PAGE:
A few years ago, an East coast client of ours was within a few weeks of changing its Internet banking provider, which had to test the files on the new system. But the current provider was lackadaisical about the conversion, requiring our client to rouse the provider's CEO out of bed one morning to get his staff to furnish the necessary files.
Take time to recognize or celebrate major milestones. The troops need recognition, and they need to see that they're making measurable progress. Additionally, recognize the people who are working doubly hard, increasing the visibility of the project.
Anticipate much higher call-center volumes once the new system goes live. Banks invariably underestimate how many people they need to respond to customer inquiries.
In a conversion last year, a bank in the Northeast had contracted with its new core system vendor to handle the overflow calls, particularly those related to e-banking. The bank and vendor were so swamped that abandonment rates exceeded 25% and wait times approached 25 minutes on the first day. So the vendor had to increase call center staff by 50% on the second day.
One credit union client of ours changed its home banking and bill pay system, requiring members to phone in to the call center to re-establish their PINs. It was overheard: "No, ma'am, I'm actually the security guard, but they asked for volunteers to answer the phones, so I'm here to help."
It's also a good idea during conversions to turn off the "estimated wait time" message customers hear. "Your estimated wait time for the next available operator is 7 hours and 52 minutes." Not good.
Test and reconfigure your voice response unit. The VRU is the first line of defense to answer customer questions. If properly configured, it can handle up to 90% of customer calls. Consequently, during conversion weekend and immediately following, the VRU must have sufficient capacity, provide quick answers, and be easily understood by customers.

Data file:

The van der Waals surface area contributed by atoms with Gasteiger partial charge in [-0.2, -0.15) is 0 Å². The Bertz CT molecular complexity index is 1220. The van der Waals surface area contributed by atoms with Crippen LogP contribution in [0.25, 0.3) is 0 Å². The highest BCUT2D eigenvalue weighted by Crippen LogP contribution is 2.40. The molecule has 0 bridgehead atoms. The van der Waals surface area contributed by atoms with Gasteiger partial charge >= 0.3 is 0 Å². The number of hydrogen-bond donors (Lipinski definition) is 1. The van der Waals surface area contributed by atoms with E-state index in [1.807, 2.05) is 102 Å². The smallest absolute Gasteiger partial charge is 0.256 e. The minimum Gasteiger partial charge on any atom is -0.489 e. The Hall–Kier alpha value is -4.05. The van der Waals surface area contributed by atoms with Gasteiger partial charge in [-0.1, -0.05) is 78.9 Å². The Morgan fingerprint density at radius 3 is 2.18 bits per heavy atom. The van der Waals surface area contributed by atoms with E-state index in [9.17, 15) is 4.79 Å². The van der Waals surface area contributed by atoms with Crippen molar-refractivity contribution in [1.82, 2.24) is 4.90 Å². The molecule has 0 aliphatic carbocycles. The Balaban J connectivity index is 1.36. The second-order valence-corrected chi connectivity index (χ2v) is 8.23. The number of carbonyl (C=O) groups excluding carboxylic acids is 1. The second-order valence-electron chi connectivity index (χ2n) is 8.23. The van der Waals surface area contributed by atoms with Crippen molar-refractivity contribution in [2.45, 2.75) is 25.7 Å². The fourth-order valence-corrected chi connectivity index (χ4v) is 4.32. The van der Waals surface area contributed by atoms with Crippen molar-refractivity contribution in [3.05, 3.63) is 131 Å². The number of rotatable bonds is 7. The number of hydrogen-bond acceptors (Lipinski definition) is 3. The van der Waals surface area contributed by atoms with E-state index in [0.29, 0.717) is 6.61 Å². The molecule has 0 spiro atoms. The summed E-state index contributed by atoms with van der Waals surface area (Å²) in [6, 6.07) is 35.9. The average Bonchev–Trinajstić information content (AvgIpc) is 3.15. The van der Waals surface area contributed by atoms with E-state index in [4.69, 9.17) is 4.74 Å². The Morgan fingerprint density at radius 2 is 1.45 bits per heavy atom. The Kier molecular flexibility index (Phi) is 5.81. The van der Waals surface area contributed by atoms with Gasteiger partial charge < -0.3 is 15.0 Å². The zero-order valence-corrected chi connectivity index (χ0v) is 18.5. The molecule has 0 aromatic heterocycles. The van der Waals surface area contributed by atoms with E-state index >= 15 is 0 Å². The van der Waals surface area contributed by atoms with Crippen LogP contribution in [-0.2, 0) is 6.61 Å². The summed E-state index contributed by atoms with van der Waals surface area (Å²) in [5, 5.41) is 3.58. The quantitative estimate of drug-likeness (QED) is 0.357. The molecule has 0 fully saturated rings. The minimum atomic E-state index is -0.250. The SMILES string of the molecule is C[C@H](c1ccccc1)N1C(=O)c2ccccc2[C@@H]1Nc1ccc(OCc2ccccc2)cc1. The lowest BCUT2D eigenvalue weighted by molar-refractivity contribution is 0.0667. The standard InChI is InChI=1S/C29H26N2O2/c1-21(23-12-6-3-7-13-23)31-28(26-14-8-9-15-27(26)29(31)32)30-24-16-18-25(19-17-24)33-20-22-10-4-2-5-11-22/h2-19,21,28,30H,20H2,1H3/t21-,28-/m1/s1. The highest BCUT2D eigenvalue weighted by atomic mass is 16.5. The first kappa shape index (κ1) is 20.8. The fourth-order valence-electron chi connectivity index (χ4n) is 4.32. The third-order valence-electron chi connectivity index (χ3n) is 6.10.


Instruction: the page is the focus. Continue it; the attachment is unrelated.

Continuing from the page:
Communicate, communicate, communicate. You can't over-communicate with customers ahead of a core system conversion. It's estimated that only 30% of customers read, let alone understand, mass mailings. Ineffective communication causes customer frustration and leads to even more calls to the customer service center.
The small stuff matters. One bank that had done an online platform conversion sent two separate letters to customers to give them new site registration information. The first letter provided the new user login in the upper right of the first page in one font size. The second letter had the password information buried and in a different font. Customers got confused.
Give employees lots of information on the new system in order to service customers. It was overheard while the teller line went out the front door of a branch: "We had nothing to do with choosing this new system. Had they asked me, I would have told them to do it differently."
This gets back to the need for repetitive training and a consistent message.
Don't change too many things at the same time as the core system. Wherever possible, convert ancillary applications earlier or later than the core system. A bank in the Southeast converted its general ledger and trust systems a few months in advance of conversion weekend for its transaction-oriented core systems. A bank in the upper Midwest, having decided to change item-processing vendors, converted its check processing to the new vendor about two months before conversion weekend.
Both of these approaches reduced the already-intense pressure building toward conversion weekend, while spreading the risk of one of those systems failing.
Don't introduce major product enhancements and process improvements. For example, adding mobile banking at the same time as a core-system conversion increases risk and creates confusion, especially if it doesn’t work as advertised. Same goes for major procedural changes. Introduce such changes early on and phase them in.
In a recent conversion, management wanted to piggyback an automated balancing process on top of its new core system. While this was a worthwhile objective, it was difficult to implement during the conversion and resulted in several days of labor-intensive adjustments. If management had heeded the business unit, it would have waited until after the conversion. But the IT team wanted to push it through.
Bennett Quillen, a former CIO for a leading mutual fund processing firm, advises financial institutions on project management and technology, specializing in system evaluation, development, conversions, and security and compliance management.